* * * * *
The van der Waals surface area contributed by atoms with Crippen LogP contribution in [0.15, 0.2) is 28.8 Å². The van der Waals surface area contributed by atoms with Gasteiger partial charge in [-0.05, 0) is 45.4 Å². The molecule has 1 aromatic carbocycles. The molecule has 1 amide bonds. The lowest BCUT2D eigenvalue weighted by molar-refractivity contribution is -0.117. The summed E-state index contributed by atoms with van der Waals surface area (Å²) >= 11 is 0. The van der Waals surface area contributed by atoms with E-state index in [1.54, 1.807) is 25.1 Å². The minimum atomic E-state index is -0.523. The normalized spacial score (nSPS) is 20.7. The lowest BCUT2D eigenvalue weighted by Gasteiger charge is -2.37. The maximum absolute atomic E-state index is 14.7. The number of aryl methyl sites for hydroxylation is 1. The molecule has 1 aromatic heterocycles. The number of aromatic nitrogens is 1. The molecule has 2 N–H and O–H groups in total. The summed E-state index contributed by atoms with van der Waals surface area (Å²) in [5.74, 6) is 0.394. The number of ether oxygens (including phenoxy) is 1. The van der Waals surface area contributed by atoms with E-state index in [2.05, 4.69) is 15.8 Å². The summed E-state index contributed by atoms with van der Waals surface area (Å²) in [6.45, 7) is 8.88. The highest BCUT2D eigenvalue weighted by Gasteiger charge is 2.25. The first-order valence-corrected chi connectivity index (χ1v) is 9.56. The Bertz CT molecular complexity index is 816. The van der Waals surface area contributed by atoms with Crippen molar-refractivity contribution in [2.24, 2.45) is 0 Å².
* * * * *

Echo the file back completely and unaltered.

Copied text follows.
The van der Waals surface area contributed by atoms with Crippen LogP contribution in [0.15, 0.2) is 28.8 Å². The van der Waals surface area contributed by atoms with Gasteiger partial charge in [-0.05, 0) is 45.4 Å². The molecule has 1 aromatic carbocycles. The molecule has 1 amide bonds. The lowest BCUT2D eigenvalue weighted by molar-refractivity contribution is -0.117. The summed E-state index contributed by atoms with van der Waals surface area (Å²) >= 11 is 0. The van der Waals surface area contributed by atoms with E-state index in [1.54, 1.807) is 25.1 Å². The minimum atomic E-state index is -0.523. The normalized spacial score (nSPS) is 20.7. The lowest BCUT2D eigenvalue weighted by Gasteiger charge is -2.37. The maximum absolute atomic E-state index is 14.7. The number of aryl methyl sites for hydroxylation is 1. The molecule has 1 aromatic heterocycles. The number of aromatic nitrogens is 1. The molecule has 2 N–H and O–H groups in total. The summed E-state index contributed by atoms with van der Waals surface area (Å²) in [5.74, 6) is 0.394. The number of ether oxygens (including phenoxy) is 1. The van der Waals surface area contributed by atoms with E-state index in [2.05, 4.69) is 15.8 Å². The summed E-state index contributed by atoms with van der Waals surface area (Å²) in [6.45, 7) is 8.88. The highest BCUT2D eigenvalue weighted by Gasteiger charge is 2.25. The first-order valence-corrected chi connectivity index (χ1v) is 9.56. The Bertz CT molecular complexity index is 816. The van der Waals surface area contributed by atoms with Crippen molar-refractivity contribution in [2.24, 2.45) is 0 Å².